Most people see in stereo. But for representational artists, that is not always a good thing. Why? Because stereo vision gives you two visual points of view. And since your paper is flat, seeing both can be problematic. Better is to pick an eye and stick with it.
Seeing. We all do it, but we can do better.
Sight-Size is predicated on a desire to accurately draw what you see. Then, once your eye is trained to objectively see, you can make intentional, intelligent, and artistic choices about deviating from your source. These articles are all about seeing.
“Nature deals in broken color everywhere, but she never deals in broken values. The color dances, but the values stay put.” That aphorism, or a version of it, is something that every student should regularly hear mentioned in all Gammell-based ateliers.
Did you know that you were born into a manner? So was everyone else. Your manner is that which you naturally do, untrained. Even when trained, much of your time is spent compensating for that manner. Of course, I’m writing about seeing, drawing, and painting. And whether you are aware of it or not, the main goal of learning how to see is to release you from that manner.
Most art students first set out to learn how to draw. It’s a good goal, and succeeding at it will lead to many good things. But that’s not the full story. You must first learn to see. And if you want to learn how to see, then you need to perfect the feedback loop.
Learning how to accurately see is at once a simple process and a complicated endeavor. The process is simple because all you’re really doing is aligning your eye to a visual standard. But complexities arise because your eye tends to believe itself far too easily. Therefore, over the centuries artists have devised numerous tools of the trade to help overcome this.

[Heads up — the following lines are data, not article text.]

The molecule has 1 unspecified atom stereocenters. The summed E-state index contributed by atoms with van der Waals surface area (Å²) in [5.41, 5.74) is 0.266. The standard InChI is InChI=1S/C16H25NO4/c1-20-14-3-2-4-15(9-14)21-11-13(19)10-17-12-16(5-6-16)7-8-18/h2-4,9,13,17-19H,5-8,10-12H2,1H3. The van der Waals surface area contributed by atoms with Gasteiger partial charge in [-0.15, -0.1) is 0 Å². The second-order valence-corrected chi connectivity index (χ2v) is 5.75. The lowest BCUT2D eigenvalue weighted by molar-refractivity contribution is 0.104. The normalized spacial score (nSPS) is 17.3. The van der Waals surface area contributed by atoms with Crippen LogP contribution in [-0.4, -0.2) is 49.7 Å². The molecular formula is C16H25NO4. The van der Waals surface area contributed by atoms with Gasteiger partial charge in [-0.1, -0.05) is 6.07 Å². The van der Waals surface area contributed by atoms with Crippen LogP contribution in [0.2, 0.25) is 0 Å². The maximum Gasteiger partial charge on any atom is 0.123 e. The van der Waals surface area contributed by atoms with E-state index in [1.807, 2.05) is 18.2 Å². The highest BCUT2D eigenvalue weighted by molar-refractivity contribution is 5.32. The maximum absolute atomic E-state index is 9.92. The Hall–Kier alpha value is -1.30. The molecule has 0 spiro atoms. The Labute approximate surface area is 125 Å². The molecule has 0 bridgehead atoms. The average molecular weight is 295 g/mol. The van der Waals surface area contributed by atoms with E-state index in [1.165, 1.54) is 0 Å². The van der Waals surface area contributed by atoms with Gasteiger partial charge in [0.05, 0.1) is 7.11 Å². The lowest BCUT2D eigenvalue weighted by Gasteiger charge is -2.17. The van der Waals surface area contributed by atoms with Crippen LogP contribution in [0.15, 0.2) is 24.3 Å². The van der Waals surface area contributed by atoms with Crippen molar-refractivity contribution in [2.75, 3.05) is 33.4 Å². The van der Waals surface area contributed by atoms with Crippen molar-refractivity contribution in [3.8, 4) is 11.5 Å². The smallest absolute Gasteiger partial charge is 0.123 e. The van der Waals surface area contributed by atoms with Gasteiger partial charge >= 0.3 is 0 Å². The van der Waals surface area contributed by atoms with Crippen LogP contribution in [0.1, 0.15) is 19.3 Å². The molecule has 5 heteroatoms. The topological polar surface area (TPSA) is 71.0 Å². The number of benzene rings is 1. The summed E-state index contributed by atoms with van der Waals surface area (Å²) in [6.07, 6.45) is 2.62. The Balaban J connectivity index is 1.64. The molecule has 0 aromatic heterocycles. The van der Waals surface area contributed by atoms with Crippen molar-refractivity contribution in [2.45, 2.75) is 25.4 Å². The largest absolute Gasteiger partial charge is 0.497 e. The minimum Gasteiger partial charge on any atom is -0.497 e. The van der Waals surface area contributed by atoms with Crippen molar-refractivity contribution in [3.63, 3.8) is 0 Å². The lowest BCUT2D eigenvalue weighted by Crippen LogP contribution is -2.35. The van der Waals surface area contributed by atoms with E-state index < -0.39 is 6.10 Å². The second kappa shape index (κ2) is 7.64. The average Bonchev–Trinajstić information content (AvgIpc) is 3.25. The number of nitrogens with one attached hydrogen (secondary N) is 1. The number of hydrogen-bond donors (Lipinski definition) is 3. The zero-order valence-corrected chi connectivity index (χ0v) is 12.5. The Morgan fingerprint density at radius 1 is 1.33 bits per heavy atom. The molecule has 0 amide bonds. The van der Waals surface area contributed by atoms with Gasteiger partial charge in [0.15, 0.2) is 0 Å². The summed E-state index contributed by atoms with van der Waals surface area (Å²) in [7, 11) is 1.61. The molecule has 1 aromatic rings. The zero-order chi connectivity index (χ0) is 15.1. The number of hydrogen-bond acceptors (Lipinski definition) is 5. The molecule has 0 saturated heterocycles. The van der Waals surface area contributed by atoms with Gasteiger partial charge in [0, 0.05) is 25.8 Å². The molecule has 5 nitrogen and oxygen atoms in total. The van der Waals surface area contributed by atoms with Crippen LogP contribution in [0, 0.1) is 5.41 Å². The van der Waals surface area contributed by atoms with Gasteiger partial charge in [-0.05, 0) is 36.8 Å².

Through the other articles in this series I have described the two main approaches to modeling as well as presented some of the history behind them. This article focuses on a single artist who managed to model using both approaches, each during two different stages of his career: the two faces, or periods, of Velazquez.
The previous articles on modeling dealt with the practicalities — how one goes about modeling via form over value, and value over form. This article explains the history and reasonings behind those two approaches. I refer to their adherents as the artists of the mind and the artists of the eye.
Most Sight-Size trained artists model using the value over form approach. Modeling in this way helps the artist maintain the big-look (which is representing the image as a whole ensemble), as well as the unity of effect. This approach naturally reduces the chance of falling into piecemeal seeing.
Modeling is the act of turning form through value or line, a process which is integral to representing your impression of the scene as well as the illusion of form. Although there is some crossover, there are essentially two approaches to modeling: form over value, and value over form. As its name implies, form over value modeling tends to prioritize the representation of form over that of value. The opposite is true for value over form modeling.
In the previous articles I have explained that seeing impressionistically is contingent upon seeing contextually. For that I dealt primarily with seeing shape, value, and edge. Finally, some might say, we come to seeing color impressionistically.
Context is everything to an impressionist painter. In fact, examples are everywhere if you know how to perceive them. Our perception of how light or dark, how warm or cool, and how sharp or soft something appears is impossible to define without reference to what surrounds the target — its context. Of all the ways used to describe how an impressionist sees, contextual seeing is perhaps the most descriptive.
In simple terms, the impressionist draws or paints what he or she sees – but quite often not what he is directly looking at. First and foremost the impressionist is striving for something the 17th century art critic Roger de Piles called the unity of effect.